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Widespread vaccination boosts economic activity in Oman

11 Oct 2021 Widespread COVID-19 vaccination By GULAM ALI KHAN

Muscat – The acceleration of the vaccination efforts against COVID-19 has helped Oman in restoring economic activity. As the widespread vaccination has contained the pandemic and allowed the government to fully reopen the economy, the sultanate’s economic growth is projected to rebound this year and accelerate further in 2022.

‘The economy is expected to recover gradually after a difficult 2020. Oil and non-oil growth are projected to rebound as oil production increases and widespread vaccine distribution boosts domestic activity,’ the World Bank said in its GCC Economic Update report.

Oman’s economy, the World Bank said, is gradually emerging from last year’s contraction as the pandemic battered key sectors such as energy, tourism, and manufacturing.

Oman’s nominal GDP – gross domestic product at current market prices – has greatly surpassed its pre-pandemic level after growing rapidly in the first half of this year, latest official data showed.

Supported by stimulus measures and reopening of economic activities, the sultanate’s nominal GDP grew at a solid 10.1 per cent rate in the first half of 2021 in another sign that the country is on a sustained recovery path from the pandemic recession.

The data shows that Oman’s economic recovery is broad-based with all major sectors – oil and gas, industry, services, and agriculture and fisheries – recording robust growth during the first half of the year.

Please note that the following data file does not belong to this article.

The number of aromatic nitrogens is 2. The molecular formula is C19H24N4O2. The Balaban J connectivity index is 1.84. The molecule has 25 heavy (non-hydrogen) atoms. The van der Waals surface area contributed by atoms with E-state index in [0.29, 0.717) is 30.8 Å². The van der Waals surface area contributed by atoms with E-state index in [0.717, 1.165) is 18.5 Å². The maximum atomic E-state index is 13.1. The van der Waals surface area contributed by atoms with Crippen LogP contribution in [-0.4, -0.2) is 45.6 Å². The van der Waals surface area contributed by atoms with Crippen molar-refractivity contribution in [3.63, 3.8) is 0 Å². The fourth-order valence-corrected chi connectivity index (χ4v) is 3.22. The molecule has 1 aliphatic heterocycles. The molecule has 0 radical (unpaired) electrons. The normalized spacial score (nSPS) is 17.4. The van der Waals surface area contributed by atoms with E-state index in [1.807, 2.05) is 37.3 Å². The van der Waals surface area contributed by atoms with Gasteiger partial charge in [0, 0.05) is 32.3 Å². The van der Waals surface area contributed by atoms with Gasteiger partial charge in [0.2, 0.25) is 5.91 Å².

The Ministry of Health on Monday announced that 84 per cent of the total target population has been vaccinated with one dose of COVID-19 vaccines, while 65 per cent of the target population received two doses.

The International Monetary Fund recently said that Oman’s economy is set to recover in 2021 as vaccine rollout gradually restores domestic activity along with the recovery of external demand.

According to the World Bank, the sultanate’s oil sector will remain the driving force of the economy, which is projected to grow by 3.5 per cent in 2021 and accelerate to 6 per cent by 2023, driven by higher oil output.

‘Non-oil economy is forecast to post a modest recovery of 1.8 per cent in 2021 as the fast-spreading delta variant continues to cause intermittent lockdown, before picking up to an average of 2.5 by 2022-23 supported by lifting the restrictions and the resurgence in tourism,’ the World Bank said.

Oman’s inflation rate, the World Bank said, is projected to pick up to 3 per cent this year, owing to the recovery of domestic demand and introduction of value added tax.

The sultanate faced significant economic disruption from the twin-shock of COVID-19 and oil price collapse in 2020, amplifying fiscal and external vulnerabilities. The World Bank said Oman’s fiscal and external deficits are projected to swing into surplus driven by the oil market recovery and the fiscal adjustment, putting the sultanate’s debt on a downward path.

‘Oil price recovery and export diversification are projected to narrow the current account deficit to 5 per cent of GDP in 2021, reversing the nearly 14 per cent of GDP deficit observed in 2020. The current account balance will significantly improve in 2021-23 driven by the diversification efforts, but to remain in negative territory given large import inputs,’ the World Bank said.

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